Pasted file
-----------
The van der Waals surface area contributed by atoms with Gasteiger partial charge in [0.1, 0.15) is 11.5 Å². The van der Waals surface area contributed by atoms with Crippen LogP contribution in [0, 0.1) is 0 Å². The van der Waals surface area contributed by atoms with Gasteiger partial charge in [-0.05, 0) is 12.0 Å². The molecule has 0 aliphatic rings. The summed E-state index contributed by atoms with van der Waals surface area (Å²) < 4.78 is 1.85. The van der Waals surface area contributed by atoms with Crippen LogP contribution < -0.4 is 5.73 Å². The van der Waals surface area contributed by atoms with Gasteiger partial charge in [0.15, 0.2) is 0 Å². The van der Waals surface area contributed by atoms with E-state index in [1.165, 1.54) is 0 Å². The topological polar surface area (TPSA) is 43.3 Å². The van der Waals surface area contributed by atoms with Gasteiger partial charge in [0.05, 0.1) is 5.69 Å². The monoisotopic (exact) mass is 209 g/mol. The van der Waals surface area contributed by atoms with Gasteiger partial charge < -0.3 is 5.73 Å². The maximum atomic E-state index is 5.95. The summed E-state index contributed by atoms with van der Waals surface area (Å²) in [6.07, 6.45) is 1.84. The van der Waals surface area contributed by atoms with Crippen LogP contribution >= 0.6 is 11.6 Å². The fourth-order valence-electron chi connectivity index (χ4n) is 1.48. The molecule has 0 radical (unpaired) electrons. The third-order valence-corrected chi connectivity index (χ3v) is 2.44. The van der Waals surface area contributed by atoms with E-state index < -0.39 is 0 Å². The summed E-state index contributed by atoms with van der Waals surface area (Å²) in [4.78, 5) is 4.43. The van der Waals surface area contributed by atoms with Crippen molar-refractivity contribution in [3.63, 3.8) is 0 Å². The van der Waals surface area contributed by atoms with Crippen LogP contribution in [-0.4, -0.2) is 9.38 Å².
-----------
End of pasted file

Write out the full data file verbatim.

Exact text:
The van der Waals surface area contributed by atoms with Gasteiger partial charge in [0.1, 0.15) is 11.5 Å². The van der Waals surface area contributed by atoms with Crippen LogP contribution in [0, 0.1) is 0 Å². The van der Waals surface area contributed by atoms with Gasteiger partial charge in [-0.05, 0) is 12.0 Å². The molecule has 0 aliphatic rings. The summed E-state index contributed by atoms with van der Waals surface area (Å²) < 4.78 is 1.85. The van der Waals surface area contributed by atoms with Crippen LogP contribution < -0.4 is 5.73 Å². The van der Waals surface area contributed by atoms with Gasteiger partial charge in [0.15, 0.2) is 0 Å². The van der Waals surface area contributed by atoms with E-state index in [1.165, 1.54) is 0 Å². The topological polar surface area (TPSA) is 43.3 Å². The van der Waals surface area contributed by atoms with Gasteiger partial charge in [0.05, 0.1) is 5.69 Å². The monoisotopic (exact) mass is 209 g/mol. The van der Waals surface area contributed by atoms with Gasteiger partial charge < -0.3 is 5.73 Å². The maximum atomic E-state index is 5.95. The summed E-state index contributed by atoms with van der Waals surface area (Å²) in [6.07, 6.45) is 1.84. The van der Waals surface area contributed by atoms with Crippen LogP contribution >= 0.6 is 11.6 Å². The fourth-order valence-electron chi connectivity index (χ4n) is 1.48. The molecule has 0 radical (unpaired) electrons. The third-order valence-corrected chi connectivity index (χ3v) is 2.44. The van der Waals surface area contributed by atoms with E-state index < -0.39 is 0 Å². The summed E-state index contributed by atoms with van der Waals surface area (Å²) in [4.78, 5) is 4.43. The van der Waals surface area contributed by atoms with Crippen molar-refractivity contribution in [3.63, 3.8) is 0 Å². The van der Waals surface area contributed by atoms with Crippen LogP contribution in [-0.4, -0.2) is 9.38 Å².